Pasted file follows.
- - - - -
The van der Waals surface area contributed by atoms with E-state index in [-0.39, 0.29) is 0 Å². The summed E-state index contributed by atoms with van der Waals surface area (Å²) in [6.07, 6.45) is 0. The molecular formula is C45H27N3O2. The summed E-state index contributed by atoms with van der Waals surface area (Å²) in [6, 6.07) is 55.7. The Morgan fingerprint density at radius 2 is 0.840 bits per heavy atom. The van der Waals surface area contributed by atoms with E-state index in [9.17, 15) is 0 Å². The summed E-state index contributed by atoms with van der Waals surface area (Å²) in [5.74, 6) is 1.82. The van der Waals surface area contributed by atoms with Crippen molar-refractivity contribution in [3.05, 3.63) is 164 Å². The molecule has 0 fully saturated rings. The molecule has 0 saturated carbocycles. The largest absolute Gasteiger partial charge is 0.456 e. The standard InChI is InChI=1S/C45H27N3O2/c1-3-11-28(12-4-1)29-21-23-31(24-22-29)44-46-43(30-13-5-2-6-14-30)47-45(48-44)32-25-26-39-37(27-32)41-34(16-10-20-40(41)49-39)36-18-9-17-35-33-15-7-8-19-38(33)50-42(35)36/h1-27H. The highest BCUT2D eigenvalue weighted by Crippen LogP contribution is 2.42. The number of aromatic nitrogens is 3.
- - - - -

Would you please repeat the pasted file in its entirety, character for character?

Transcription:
The van der Waals surface area contributed by atoms with E-state index in [-0.39, 0.29) is 0 Å². The summed E-state index contributed by atoms with van der Waals surface area (Å²) in [6.07, 6.45) is 0. The molecular formula is C45H27N3O2. The summed E-state index contributed by atoms with van der Waals surface area (Å²) in [6, 6.07) is 55.7. The Morgan fingerprint density at radius 2 is 0.840 bits per heavy atom. The van der Waals surface area contributed by atoms with E-state index in [9.17, 15) is 0 Å². The summed E-state index contributed by atoms with van der Waals surface area (Å²) in [5.74, 6) is 1.82. The van der Waals surface area contributed by atoms with Crippen molar-refractivity contribution in [3.05, 3.63) is 164 Å². The molecule has 0 fully saturated rings. The molecule has 0 saturated carbocycles. The largest absolute Gasteiger partial charge is 0.456 e. The standard InChI is InChI=1S/C45H27N3O2/c1-3-11-28(12-4-1)29-21-23-31(24-22-29)44-46-43(30-13-5-2-6-14-30)47-45(48-44)32-25-26-39-37(27-32)41-34(16-10-20-40(41)49-39)36-18-9-17-35-33-15-7-8-19-38(33)50-42(35)36/h1-27H. The highest BCUT2D eigenvalue weighted by Crippen LogP contribution is 2.42. The number of aromatic nitrogens is 3.